Bullying Can Be Prevented Bullying is a form of violence to pick on victims because they are different from their bullies, have insecurity/jealousy or home problems. The hate towards their victim has something to do with the victim having an unusual gift or being intelligent the bullies has yet to become. It is important that this behavior should be prevented or it will become worse. Bullying is one of the main issues public and private schools have to face on a day-to-day basis. When the bully takes it too far, the victim snaps and retaliates by fighting him/her back physically or verbally.
Bullying is an undesirable, aggressive behavior among school aged children that involves actual disparity of power. According to Megan Brooks bullying is a serious public health problems, with significant short-and long-term psychological consequences for the child who is bullied and the child who is the bully. This only tells us that bullying can lead to difficulty that a certain children may experience and will have either short or long term problem. “Bullying has long been tolerated as a rite of passage among children and adolescents, but it has lasting, negative consequences and cannot simply be ignored.” Committee chair Frederick Rivera, MD.
Bullying is defined as repeated oppression, physical or psychological of a less powerful individual by a more powerful individual, people or group. It consists of three main types of abuse which are physical, verbal and emotional. Bullying in schools is a common and worldwide spread problem that can have critical and negative implications on the general school climate as well as on the right of students to study in a safe and secure environment without fear. Many people believe that bullying is part of life, happens in all schools and so it’s not an issue to worry about and that it lets individuals know what life is all about as it toughens them but in reality bullying is a detrimental problem that affects most school going children and teenagers physically, emotionally and socially.
The methods used may have differed but the consensus was that student centered prevention efforts are vital in helping the fight against bullying. While, bullying cannot be stopped by peer intervention alone these articles seek to show that students are the most likely to be successful in stopping these acts as they take on several roles in this fight. Students are not just the victims and bullies but are also on the frontlines as bystanders and an intervening force. The authors’ of these articles hope to show that administrators, teachers and parents are not enough to stop bullying, Students have to be stakeholders in the process and must be given the necessary tools to help change the climate of their social circles, schools and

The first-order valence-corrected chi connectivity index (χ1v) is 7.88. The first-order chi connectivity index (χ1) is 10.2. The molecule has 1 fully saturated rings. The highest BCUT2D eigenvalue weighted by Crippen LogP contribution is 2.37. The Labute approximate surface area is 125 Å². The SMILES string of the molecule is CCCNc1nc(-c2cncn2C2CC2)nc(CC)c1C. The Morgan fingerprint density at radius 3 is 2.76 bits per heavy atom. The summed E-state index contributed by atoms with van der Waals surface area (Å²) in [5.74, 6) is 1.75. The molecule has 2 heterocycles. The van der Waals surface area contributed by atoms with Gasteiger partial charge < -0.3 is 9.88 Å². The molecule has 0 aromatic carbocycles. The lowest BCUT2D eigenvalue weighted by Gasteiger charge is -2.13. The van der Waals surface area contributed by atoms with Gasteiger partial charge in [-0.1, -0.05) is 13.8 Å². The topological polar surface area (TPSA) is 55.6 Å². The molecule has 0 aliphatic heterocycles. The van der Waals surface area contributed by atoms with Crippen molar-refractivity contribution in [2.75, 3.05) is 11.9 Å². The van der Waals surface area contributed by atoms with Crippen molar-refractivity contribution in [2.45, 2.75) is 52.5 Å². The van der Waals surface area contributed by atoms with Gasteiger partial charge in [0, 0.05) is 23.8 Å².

Schools with effective approaches educate their students on bullying, and create strict guidelines to follow with serious consequences if not followed. Granada Hills Charter High School has a strong anti-bullying policy, where students are required to adhere to a series of rules which strictly enforce bullying. Should a bully be present, the school enforces strict “disciplinary action if the bullying action negatively affects the school environment, the victim’s attendance, the victim’s feelings about him- or herself, and/or the learning experience” (Granada Hills Charter High School). If a student were to experience these effects, then the bully would be held to specific consequences such as counseling, detention, a parent-student dean conference, referral to school police with possible arrest, suspension, or recommendation for expulsion. The University of North Carolina conducted a systematic review of different anti-bullying policies, and concluded that “anti-bullying policies might be effective at reducing bullying if their content is based on evidence and sound theory and if they are implemented with a high level of fidelity” (Hall).
Power of Bullying “Did you know that bully victims are between 2 to 9 times more likely to consider suicide than non-victims, according to studies by Yale University?” (“Bullying Statistics”). Bullying has become an increasingly popular topic in high schools and middle schools across the country. Throughout the nation there are many schools, organizations, and websites that are used to inform students and teachers about the effects of bullying. But, is only talking about the effects of bullying enough to stop it?
Introduction Developing a plan to take schools in the right direction and improve our education system is easier said than done. The initial challenge is recognizing underlying problems keeping students from learning. This challenge, in part, is due to the fact that the issues may change significantly depending on who is labelling them, whether it is educators, parents, lawmakers and students. In this paper the writer will address bullying and how it challenges student, teachers, administrators, parents and the community at Lakewood Elementary School. In 2012 a bully incident ended up taking the life of a fourth grader at Lakewood Elementary.